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U.K. top court rules drivers are Uber "workers," so they're entitled to benefits

Worldview: Uber court ruling and more
Worldview: Uber court ruling and more 03:40

London — Uber drivers in Britain should be classed as "workers" and not self-employed, the U.K. Supreme Court ruled Friday, in a decision that threatens its business model and holds broader implications for the so-called gig economy. The ruling entitles Uber drivers to benefits such as paid holidays and the minimum wage — a defeat for the ride-hailing giant in the culmination of a long-running legal battle.

The Supreme Court's seven judges unanimously rejected Uber's appeal against a lower court ruling, which had found that two Uber drivers were "workers" under British law.

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Uber driver and president of the (ADCU), App Drivers & Couriers Union, Yaseen Islam poses with a poster outside the Supreme Court in London, February 19, 2021. Frank Augstein/AP

Shares in Uber were down by about 3% in premarket trading in New York on the heals of the court's decision.  

"The employment tribunal was right to find that Uber drivers are workers who therefore qualify for the rights conferred on workers by employment legislation," said judge George Leggatt, as he read out a summary of the ruling on a court livestream.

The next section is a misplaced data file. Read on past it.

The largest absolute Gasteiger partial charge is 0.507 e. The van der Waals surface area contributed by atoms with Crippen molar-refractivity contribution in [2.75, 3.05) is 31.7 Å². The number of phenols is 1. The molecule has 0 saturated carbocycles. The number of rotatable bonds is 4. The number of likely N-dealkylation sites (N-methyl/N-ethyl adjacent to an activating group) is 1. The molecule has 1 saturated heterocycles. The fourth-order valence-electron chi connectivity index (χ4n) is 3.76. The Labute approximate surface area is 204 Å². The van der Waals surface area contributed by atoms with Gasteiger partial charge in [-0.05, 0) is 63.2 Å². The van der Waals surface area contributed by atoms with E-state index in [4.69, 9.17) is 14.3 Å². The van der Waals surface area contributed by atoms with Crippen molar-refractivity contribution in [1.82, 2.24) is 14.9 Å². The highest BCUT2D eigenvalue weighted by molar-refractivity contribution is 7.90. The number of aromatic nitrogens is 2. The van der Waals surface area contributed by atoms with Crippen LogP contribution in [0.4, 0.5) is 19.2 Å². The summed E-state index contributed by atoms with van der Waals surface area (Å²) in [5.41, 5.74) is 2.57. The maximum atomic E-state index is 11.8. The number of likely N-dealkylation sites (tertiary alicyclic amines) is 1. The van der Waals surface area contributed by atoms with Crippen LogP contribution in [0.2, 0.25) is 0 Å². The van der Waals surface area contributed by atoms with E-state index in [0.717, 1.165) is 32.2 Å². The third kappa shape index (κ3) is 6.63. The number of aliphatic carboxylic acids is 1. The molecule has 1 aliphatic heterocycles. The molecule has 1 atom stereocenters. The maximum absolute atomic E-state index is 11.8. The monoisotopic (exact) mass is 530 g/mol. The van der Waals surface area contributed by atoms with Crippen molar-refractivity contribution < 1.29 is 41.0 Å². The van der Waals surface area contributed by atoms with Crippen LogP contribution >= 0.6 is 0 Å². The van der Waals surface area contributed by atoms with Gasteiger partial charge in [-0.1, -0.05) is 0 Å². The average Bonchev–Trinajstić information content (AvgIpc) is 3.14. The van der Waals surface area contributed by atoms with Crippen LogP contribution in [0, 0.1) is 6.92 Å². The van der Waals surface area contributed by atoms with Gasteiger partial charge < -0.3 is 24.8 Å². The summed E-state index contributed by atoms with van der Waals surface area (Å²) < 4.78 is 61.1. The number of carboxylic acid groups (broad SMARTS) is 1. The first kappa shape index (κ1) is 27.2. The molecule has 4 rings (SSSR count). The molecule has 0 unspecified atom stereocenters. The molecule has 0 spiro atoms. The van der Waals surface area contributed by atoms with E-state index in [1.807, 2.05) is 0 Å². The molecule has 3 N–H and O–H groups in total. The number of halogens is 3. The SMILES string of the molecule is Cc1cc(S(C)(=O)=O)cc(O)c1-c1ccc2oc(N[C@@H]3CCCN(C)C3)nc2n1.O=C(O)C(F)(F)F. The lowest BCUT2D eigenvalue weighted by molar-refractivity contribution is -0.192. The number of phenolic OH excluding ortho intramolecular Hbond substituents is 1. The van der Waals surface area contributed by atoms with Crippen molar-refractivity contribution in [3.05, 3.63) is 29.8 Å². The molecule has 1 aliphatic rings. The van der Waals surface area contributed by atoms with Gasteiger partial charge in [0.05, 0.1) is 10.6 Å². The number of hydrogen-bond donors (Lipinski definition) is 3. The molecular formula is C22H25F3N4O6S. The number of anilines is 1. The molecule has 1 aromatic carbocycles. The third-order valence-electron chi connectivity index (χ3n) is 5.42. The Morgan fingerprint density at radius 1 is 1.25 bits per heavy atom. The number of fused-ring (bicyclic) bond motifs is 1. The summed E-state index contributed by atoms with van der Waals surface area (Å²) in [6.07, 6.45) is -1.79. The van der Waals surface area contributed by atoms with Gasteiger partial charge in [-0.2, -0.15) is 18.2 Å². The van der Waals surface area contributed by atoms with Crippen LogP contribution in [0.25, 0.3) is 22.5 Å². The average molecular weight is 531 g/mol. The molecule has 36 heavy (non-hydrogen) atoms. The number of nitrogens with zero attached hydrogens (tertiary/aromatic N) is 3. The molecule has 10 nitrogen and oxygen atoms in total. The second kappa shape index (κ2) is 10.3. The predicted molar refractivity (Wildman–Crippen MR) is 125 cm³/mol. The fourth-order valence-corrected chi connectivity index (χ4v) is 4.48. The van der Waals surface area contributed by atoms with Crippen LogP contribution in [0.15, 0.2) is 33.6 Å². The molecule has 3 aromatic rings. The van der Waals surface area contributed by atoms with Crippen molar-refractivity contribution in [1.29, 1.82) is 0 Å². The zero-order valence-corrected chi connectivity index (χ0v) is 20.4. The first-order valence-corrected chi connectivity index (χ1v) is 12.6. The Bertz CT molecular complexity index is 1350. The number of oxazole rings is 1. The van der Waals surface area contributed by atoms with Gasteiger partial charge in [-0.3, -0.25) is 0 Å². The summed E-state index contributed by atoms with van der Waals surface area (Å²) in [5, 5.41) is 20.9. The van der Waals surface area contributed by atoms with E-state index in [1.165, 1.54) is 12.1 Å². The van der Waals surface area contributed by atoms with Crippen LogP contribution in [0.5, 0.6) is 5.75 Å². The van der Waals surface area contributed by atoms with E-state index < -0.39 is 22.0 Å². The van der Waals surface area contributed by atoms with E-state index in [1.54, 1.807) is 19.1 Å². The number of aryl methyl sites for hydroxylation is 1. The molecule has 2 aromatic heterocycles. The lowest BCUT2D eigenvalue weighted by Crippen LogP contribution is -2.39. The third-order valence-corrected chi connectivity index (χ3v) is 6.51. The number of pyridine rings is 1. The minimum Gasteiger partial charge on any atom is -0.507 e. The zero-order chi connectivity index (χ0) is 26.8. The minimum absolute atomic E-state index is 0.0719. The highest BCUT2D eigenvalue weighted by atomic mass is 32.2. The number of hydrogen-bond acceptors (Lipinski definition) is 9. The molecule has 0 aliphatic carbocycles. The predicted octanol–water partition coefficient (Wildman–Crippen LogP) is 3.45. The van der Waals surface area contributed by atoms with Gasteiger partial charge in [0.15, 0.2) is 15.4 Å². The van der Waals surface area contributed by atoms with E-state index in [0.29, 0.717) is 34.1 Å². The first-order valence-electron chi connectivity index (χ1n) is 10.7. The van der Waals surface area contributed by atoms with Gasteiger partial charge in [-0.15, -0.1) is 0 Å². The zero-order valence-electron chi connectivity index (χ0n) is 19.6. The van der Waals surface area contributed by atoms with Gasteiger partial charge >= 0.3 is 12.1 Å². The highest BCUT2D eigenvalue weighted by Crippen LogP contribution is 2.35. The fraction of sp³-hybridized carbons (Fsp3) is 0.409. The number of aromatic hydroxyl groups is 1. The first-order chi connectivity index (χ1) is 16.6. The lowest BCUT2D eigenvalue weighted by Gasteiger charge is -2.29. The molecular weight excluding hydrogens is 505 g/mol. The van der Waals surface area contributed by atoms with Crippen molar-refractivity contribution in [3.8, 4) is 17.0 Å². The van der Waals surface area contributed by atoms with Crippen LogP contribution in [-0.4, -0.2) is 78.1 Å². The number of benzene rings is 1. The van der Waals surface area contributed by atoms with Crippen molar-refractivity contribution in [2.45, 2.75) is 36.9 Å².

Among their reasons, the judges cited Uber's driver rating and its practice of keeping communications between drivers and passengers to a minimum, which results in the service being "very tightly defined and controlled by Uber."
"Drivers are in a position of subordination and dependency to Uber," with little ability to improve their economic position. They only way to increase their earnings is by "working longer hours while constantly meeting Uber's measures of performance," the court said.

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Uber, which has 65,000 active drivers in the U.K., had argued that the two drivers who brought the case were independent contractors. The company said it respected the court's decision, which it argued focused on a small number of drivers who used the Uber app in 2016.

"Since then we have made some significant changes to our business, guided by drivers every step of the way," Jamie Heywood, Uber's Regional General Manager for Northern and Eastern Europe, said in a statement. "These include giving even more control over how they earn and providing new protections like free insurance in case of sickness or injury."

Still, the ruling could encourage Uber drivers in other countries to seek recognition as employees. Uber has fought those efforts as the change would raise its operating expenses significantly and go against its business model and identity. The ability to provide cheaper rides has been integral to its success and appeal.

Based in San Francisco, California, Uber describes itself as a technology company that links self-employed drivers with people who need rides.

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